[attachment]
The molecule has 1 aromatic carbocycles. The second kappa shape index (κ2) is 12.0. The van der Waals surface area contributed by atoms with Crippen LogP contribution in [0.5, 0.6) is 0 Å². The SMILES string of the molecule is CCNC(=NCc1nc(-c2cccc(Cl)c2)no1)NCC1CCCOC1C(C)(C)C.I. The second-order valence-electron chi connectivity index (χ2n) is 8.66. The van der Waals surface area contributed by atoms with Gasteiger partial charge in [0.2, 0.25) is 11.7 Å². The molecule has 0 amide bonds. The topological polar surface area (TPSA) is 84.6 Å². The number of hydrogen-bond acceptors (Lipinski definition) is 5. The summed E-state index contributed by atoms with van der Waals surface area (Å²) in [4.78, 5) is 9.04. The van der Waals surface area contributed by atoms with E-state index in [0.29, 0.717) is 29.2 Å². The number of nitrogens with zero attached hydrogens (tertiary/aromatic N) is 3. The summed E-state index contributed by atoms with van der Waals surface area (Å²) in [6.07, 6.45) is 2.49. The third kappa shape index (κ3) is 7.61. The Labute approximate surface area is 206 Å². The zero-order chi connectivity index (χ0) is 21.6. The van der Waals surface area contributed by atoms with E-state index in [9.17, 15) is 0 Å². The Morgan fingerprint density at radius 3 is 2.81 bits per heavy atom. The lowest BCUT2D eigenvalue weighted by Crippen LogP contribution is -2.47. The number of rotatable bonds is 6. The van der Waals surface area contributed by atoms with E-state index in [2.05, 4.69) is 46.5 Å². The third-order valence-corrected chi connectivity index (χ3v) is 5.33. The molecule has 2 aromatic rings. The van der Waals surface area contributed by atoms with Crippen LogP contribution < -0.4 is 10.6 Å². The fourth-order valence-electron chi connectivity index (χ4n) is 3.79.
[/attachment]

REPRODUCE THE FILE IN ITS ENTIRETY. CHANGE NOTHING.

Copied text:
The molecule has 1 aromatic carbocycles. The second kappa shape index (κ2) is 12.0. The van der Waals surface area contributed by atoms with Crippen LogP contribution in [0.5, 0.6) is 0 Å². The SMILES string of the molecule is CCNC(=NCc1nc(-c2cccc(Cl)c2)no1)NCC1CCCOC1C(C)(C)C.I. The second-order valence-electron chi connectivity index (χ2n) is 8.66. The van der Waals surface area contributed by atoms with Gasteiger partial charge in [0.2, 0.25) is 11.7 Å². The molecule has 0 amide bonds. The topological polar surface area (TPSA) is 84.6 Å². The number of hydrogen-bond acceptors (Lipinski definition) is 5. The summed E-state index contributed by atoms with van der Waals surface area (Å²) in [4.78, 5) is 9.04. The van der Waals surface area contributed by atoms with E-state index in [0.29, 0.717) is 29.2 Å². The number of nitrogens with zero attached hydrogens (tertiary/aromatic N) is 3. The summed E-state index contributed by atoms with van der Waals surface area (Å²) in [6.07, 6.45) is 2.49. The third kappa shape index (κ3) is 7.61. The Labute approximate surface area is 206 Å². The zero-order chi connectivity index (χ0) is 21.6. The van der Waals surface area contributed by atoms with E-state index in [9.17, 15) is 0 Å². The Morgan fingerprint density at radius 3 is 2.81 bits per heavy atom. The lowest BCUT2D eigenvalue weighted by Crippen LogP contribution is -2.47. The number of rotatable bonds is 6. The van der Waals surface area contributed by atoms with E-state index in [2.05, 4.69) is 46.5 Å². The third-order valence-corrected chi connectivity index (χ3v) is 5.33. The molecule has 2 aromatic rings. The van der Waals surface area contributed by atoms with Crippen LogP contribution < -0.4 is 10.6 Å². The fourth-order valence-electron chi connectivity index (χ4n) is 3.79.